Finally, with legacy WAN solutions, integrations to support mobile users and cloud services like AWS don’t always exist. This means enterprises must either come up with their own solutions, or live with these shortcomings.
The SDWaaS way: reduction and elimination of appliances, seamless integrations, flexibility, and integrated security
We know SDWaaS is capable of addressing the challenges of the modern WAN, but why is this the case? It is because SDWaaS is a cloud-native holistic WAN solution that brings everything an enterprise needs in WAN infrastructure under one roof.
SDWaaS offers the standard SD-WAN benefits which help solve the trombone routing problem of MPLS and add flexibility for cloud services and mobile users. As opposed to depending on expensive MPLS bandwidth, enterprises can leverage their transport method (xDSL, LTE, cable, etc.) of choice to provide connectivity. What’s more, SDWaaS does this without sacrificing the reliability MPLS users are used to. SDWaaS includes a global private backbone backed by various Tier-1 ISPs. This backbone includes an SLA uptime guarantee and Points of Presence at strategic locations around the world.
SDWaaS is built upon a variety of NCFs (network cloud functions) that are effectively cloud-native appliances (e.g. routers, firewalls, etc.) that are abstracted away from the end user. This means enterprises get all the functionality of those appliances without the need to worry about maintaining them on premises. The end result is a reduction in CPEs and elimination of many branch appliances.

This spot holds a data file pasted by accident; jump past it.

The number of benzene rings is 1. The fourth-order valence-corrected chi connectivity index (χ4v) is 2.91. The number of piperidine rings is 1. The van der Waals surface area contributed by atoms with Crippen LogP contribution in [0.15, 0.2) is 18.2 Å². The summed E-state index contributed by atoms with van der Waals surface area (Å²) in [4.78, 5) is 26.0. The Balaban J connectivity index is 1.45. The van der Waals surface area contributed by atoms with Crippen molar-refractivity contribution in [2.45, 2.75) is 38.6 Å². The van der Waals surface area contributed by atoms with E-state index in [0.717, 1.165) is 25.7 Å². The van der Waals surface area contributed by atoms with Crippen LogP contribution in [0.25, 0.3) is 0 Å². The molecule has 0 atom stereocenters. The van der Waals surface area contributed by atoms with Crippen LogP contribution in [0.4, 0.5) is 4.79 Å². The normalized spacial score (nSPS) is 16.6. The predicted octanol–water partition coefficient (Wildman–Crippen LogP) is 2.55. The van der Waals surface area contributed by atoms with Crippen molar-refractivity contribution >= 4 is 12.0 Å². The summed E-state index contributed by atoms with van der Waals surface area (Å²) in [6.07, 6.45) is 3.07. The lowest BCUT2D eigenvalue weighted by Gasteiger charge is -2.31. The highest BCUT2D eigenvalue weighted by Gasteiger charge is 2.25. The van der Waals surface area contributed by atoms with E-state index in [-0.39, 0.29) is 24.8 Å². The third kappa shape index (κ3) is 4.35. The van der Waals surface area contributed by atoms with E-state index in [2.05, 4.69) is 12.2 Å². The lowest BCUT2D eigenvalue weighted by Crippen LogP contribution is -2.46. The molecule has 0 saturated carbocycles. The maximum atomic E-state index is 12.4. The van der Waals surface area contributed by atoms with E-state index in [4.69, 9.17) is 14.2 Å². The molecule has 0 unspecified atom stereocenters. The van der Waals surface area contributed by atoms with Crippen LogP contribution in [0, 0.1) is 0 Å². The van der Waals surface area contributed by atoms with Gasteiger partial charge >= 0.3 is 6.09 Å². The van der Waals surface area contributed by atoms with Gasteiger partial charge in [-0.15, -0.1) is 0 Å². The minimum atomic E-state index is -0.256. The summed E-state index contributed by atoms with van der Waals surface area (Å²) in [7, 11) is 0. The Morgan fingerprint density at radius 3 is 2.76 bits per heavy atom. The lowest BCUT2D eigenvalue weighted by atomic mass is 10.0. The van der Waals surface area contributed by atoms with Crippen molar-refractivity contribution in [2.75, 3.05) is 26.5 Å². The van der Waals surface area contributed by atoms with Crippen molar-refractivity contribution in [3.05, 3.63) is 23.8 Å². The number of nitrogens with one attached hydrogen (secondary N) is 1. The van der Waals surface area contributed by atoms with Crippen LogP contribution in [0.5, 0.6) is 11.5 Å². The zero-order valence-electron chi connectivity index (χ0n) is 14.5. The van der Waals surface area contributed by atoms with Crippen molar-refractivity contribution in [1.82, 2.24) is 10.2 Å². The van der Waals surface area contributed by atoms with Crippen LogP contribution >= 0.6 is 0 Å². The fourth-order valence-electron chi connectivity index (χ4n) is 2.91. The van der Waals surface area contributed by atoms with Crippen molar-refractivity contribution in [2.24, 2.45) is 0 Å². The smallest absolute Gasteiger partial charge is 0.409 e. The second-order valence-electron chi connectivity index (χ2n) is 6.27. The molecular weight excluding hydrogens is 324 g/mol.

These NCFs also enable the integrated security stack that further simplifies WAN infrastructure when dealing with SDWaaS. Features like NGFW (next-gen firewall), anti-malware, URL filtering, and SWG (secure web gateway) are all baked-in to SDWaaS. Since the entire solution is packaged and delivered to end users as a complete service, updates and maintenance are simplified and optimized to allow enterprises to focus less on infrastructure and more on core business functions.
As SDWaaS is cloud-based, integration for mobile users is much easier and enabling easy WAN connectivity for “road warrior” staff while on the go. Additionally, since a great deal of the SDWaaS PoPs are in or near the very datacenters as top cloud service providers such as AWS, plenty of integrations that improve the performance of cloud apps are available.
SDWaaS is the ideal fit for the modern enterprise WAN
The old approach to the enterprise WAN has become too cumbersome and inflexible to meet the needs of modern enterprises. As a result, the market has demanded alternatives. During this time, SDWaaS has emerged as the way of the future for the enterprise WAN by offering secure, scalable, and agile infrastructure while reducing complexity and cost. Over the next five years, we can expect to see SDWaaS market penetration to continue to surge and organizations that adopt the technology sooner rather than later will be best positioned to maximize the benefits.